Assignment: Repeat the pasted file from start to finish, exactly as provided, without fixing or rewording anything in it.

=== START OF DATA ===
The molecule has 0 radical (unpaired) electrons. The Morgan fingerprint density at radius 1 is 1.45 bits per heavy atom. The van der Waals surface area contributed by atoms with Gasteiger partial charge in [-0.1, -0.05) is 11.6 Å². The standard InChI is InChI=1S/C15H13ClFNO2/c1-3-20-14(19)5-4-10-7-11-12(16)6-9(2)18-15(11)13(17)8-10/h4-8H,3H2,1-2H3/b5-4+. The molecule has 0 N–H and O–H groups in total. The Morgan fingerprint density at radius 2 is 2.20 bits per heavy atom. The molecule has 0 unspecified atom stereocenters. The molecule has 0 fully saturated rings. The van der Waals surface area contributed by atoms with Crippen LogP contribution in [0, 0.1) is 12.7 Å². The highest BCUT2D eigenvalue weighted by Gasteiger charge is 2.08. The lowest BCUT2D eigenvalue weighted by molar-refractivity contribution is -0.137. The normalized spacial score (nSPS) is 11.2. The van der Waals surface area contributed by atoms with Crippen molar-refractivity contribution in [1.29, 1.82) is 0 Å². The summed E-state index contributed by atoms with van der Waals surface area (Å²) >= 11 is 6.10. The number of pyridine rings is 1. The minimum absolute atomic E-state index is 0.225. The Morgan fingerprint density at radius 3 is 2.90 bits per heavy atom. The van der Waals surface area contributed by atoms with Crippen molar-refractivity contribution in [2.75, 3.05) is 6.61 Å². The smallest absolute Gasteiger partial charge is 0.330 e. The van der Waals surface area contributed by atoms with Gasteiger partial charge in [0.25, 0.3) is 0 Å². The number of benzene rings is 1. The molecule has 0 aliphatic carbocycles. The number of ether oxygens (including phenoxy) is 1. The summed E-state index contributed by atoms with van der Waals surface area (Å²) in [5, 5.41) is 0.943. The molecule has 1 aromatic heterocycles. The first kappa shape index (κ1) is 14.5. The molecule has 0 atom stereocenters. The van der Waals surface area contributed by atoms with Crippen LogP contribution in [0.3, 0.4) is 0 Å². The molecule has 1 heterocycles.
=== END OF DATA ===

The molecule has 0 radical (unpaired) electrons. The Morgan fingerprint density at radius 1 is 1.45 bits per heavy atom. The van der Waals surface area contributed by atoms with Gasteiger partial charge in [-0.1, -0.05) is 11.6 Å². The standard InChI is InChI=1S/C15H13ClFNO2/c1-3-20-14(19)5-4-10-7-11-12(16)6-9(2)18-15(11)13(17)8-10/h4-8H,3H2,1-2H3/b5-4+. The molecule has 0 N–H and O–H groups in total. The Morgan fingerprint density at radius 2 is 2.20 bits per heavy atom. The molecule has 0 unspecified atom stereocenters. The molecule has 0 fully saturated rings. The van der Waals surface area contributed by atoms with Crippen LogP contribution in [0, 0.1) is 12.7 Å². The highest BCUT2D eigenvalue weighted by Gasteiger charge is 2.08. The lowest BCUT2D eigenvalue weighted by molar-refractivity contribution is -0.137. The normalized spacial score (nSPS) is 11.2. The van der Waals surface area contributed by atoms with Crippen molar-refractivity contribution in [1.29, 1.82) is 0 Å². The summed E-state index contributed by atoms with van der Waals surface area (Å²) >= 11 is 6.10. The number of pyridine rings is 1. The minimum absolute atomic E-state index is 0.225. The Morgan fingerprint density at radius 3 is 2.90 bits per heavy atom. The van der Waals surface area contributed by atoms with Crippen molar-refractivity contribution in [2.75, 3.05) is 6.61 Å². The smallest absolute Gasteiger partial charge is 0.330 e. The van der Waals surface area contributed by atoms with Gasteiger partial charge in [0.25, 0.3) is 0 Å². The number of benzene rings is 1. The molecule has 0 aliphatic carbocycles. The number of ether oxygens (including phenoxy) is 1. The summed E-state index contributed by atoms with van der Waals surface area (Å²) in [5, 5.41) is 0.943. The molecule has 1 aromatic heterocycles. The first kappa shape index (κ1) is 14.5. The molecule has 0 atom stereocenters. The van der Waals surface area contributed by atoms with Crippen LogP contribution in [0.3, 0.4) is 0 Å². The molecule has 1 heterocycles.